FringeReview UK 2020
Victoria Hamilton still dominates, but Albion’s a fine ensemble piece. Goold has given Albion the air it needs: an unsettling parable on forcing an identity of ourselves.
A miniature classic of snatched meaning. Catch it.
A first-rate distillation of cop drama, into the theatre of cop’s lives.
James McAvoy is peerless and his companions are Asterix-hot.
The most effective condensation of the pith of the trilogy we’re likely to see.
It’s Jermyn Street. If you can, see it.
Scenes with girls owns a buzz, a life, a difference about loving that gives it a sliver of unique.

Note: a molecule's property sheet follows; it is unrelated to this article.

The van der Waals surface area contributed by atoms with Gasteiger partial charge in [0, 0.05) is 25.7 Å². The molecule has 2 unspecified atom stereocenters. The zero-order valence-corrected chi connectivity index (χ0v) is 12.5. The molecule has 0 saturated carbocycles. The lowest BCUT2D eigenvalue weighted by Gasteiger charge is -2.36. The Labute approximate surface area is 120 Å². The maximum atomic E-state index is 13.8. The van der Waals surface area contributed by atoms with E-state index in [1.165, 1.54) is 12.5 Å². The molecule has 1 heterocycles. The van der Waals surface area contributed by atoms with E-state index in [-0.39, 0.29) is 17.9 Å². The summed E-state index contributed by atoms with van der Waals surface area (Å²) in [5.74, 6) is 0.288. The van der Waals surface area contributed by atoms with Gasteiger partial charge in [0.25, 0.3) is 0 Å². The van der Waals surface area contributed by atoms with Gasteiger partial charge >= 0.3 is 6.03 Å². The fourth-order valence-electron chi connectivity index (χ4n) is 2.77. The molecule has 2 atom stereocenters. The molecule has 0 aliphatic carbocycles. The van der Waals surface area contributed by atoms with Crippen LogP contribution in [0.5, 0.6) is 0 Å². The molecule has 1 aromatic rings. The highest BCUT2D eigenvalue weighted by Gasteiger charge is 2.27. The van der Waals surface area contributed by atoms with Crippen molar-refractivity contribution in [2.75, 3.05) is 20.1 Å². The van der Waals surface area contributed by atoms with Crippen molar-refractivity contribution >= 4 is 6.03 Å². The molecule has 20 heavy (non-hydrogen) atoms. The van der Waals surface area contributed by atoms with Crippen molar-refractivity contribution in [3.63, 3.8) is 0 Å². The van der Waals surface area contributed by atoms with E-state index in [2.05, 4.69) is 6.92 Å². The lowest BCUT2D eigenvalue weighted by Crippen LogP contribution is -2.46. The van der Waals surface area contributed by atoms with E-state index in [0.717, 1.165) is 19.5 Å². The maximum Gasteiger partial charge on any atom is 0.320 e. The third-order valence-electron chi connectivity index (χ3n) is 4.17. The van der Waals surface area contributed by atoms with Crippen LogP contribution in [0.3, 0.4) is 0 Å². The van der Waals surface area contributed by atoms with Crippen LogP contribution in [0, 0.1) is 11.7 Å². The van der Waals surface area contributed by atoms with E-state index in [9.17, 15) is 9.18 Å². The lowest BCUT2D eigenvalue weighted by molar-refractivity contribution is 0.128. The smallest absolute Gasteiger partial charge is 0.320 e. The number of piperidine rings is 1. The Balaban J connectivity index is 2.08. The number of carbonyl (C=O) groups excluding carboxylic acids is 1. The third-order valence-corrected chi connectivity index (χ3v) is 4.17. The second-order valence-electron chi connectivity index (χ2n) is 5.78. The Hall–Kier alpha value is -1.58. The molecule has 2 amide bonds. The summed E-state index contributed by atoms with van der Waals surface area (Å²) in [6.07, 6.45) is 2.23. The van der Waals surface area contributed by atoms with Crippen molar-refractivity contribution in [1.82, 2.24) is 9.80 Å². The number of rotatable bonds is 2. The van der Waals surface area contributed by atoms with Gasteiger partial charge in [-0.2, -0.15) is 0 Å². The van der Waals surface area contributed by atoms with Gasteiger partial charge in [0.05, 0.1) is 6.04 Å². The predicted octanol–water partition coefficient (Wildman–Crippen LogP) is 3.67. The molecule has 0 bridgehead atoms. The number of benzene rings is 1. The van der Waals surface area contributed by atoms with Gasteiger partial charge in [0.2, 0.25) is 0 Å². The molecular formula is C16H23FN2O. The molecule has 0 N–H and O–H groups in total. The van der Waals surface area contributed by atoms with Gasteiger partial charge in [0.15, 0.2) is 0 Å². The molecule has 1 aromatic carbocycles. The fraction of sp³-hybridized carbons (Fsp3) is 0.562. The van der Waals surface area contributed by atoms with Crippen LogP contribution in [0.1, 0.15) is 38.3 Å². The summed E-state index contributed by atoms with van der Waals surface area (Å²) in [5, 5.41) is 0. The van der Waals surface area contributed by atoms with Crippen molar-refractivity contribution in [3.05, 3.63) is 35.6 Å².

Ambition treads on teenage dreams and their devastation.
You hope, unfairly, for a sequel.
I want to know what life, not just Paul Minx will do with his characters afterwards. So will you.
Intricate, fiercely intelligent, this play packs far more force than some twice its length. Sarah Lawrie’s intensity is magnificent.
A pitch-perfect revival. Even down to the dial-up screech.
Already a contender for one of the best plays of 2020.
Bleakly funny, with flickers of tragedy, to make you see how redemptive kindness is